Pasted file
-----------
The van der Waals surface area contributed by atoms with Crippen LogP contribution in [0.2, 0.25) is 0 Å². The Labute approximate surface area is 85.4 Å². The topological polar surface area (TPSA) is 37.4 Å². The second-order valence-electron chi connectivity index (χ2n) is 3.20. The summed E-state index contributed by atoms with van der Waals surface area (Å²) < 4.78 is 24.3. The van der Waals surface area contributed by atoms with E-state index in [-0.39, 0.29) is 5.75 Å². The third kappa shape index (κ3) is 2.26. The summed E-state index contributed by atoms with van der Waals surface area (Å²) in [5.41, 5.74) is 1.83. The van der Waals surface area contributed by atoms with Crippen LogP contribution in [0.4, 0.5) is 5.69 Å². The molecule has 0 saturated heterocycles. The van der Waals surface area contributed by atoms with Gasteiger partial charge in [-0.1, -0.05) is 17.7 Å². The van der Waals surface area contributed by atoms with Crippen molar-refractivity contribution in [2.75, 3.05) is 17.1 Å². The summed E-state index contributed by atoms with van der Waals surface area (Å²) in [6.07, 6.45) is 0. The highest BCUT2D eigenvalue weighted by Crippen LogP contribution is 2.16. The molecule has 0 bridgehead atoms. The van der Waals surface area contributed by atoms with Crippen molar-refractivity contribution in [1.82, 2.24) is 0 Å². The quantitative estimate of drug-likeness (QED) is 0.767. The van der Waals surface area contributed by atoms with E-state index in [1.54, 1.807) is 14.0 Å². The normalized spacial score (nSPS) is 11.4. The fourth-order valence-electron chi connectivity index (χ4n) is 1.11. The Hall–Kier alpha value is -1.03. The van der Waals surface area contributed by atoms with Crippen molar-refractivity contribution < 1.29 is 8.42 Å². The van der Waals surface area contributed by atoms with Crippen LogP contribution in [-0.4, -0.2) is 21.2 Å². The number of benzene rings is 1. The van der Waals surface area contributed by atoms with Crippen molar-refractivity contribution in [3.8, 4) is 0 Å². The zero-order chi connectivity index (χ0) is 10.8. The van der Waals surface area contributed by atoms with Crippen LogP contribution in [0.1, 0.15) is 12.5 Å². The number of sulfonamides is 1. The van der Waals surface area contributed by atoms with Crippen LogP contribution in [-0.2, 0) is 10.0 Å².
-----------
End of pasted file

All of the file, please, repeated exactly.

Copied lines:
The van der Waals surface area contributed by atoms with Crippen LogP contribution in [0.2, 0.25) is 0 Å². The Labute approximate surface area is 85.4 Å². The topological polar surface area (TPSA) is 37.4 Å². The second-order valence-electron chi connectivity index (χ2n) is 3.20. The summed E-state index contributed by atoms with van der Waals surface area (Å²) < 4.78 is 24.3. The van der Waals surface area contributed by atoms with E-state index in [-0.39, 0.29) is 5.75 Å². The third kappa shape index (κ3) is 2.26. The summed E-state index contributed by atoms with van der Waals surface area (Å²) in [5.41, 5.74) is 1.83. The van der Waals surface area contributed by atoms with Crippen LogP contribution in [0.4, 0.5) is 5.69 Å². The molecule has 0 saturated heterocycles. The van der Waals surface area contributed by atoms with Gasteiger partial charge in [-0.1, -0.05) is 17.7 Å². The van der Waals surface area contributed by atoms with Crippen molar-refractivity contribution in [2.75, 3.05) is 17.1 Å². The summed E-state index contributed by atoms with van der Waals surface area (Å²) in [6.07, 6.45) is 0. The highest BCUT2D eigenvalue weighted by Crippen LogP contribution is 2.16. The molecule has 0 bridgehead atoms. The van der Waals surface area contributed by atoms with Crippen molar-refractivity contribution in [1.82, 2.24) is 0 Å². The quantitative estimate of drug-likeness (QED) is 0.767. The van der Waals surface area contributed by atoms with E-state index in [1.54, 1.807) is 14.0 Å². The normalized spacial score (nSPS) is 11.4. The fourth-order valence-electron chi connectivity index (χ4n) is 1.11. The Hall–Kier alpha value is -1.03. The van der Waals surface area contributed by atoms with Crippen molar-refractivity contribution < 1.29 is 8.42 Å². The van der Waals surface area contributed by atoms with Crippen LogP contribution in [-0.4, -0.2) is 21.2 Å². The number of benzene rings is 1. The van der Waals surface area contributed by atoms with Crippen molar-refractivity contribution in [3.8, 4) is 0 Å². The zero-order chi connectivity index (χ0) is 10.8. The van der Waals surface area contributed by atoms with Crippen LogP contribution in [0.1, 0.15) is 12.5 Å². The number of sulfonamides is 1. The van der Waals surface area contributed by atoms with Crippen LogP contribution in [-0.2, 0) is 10.0 Å².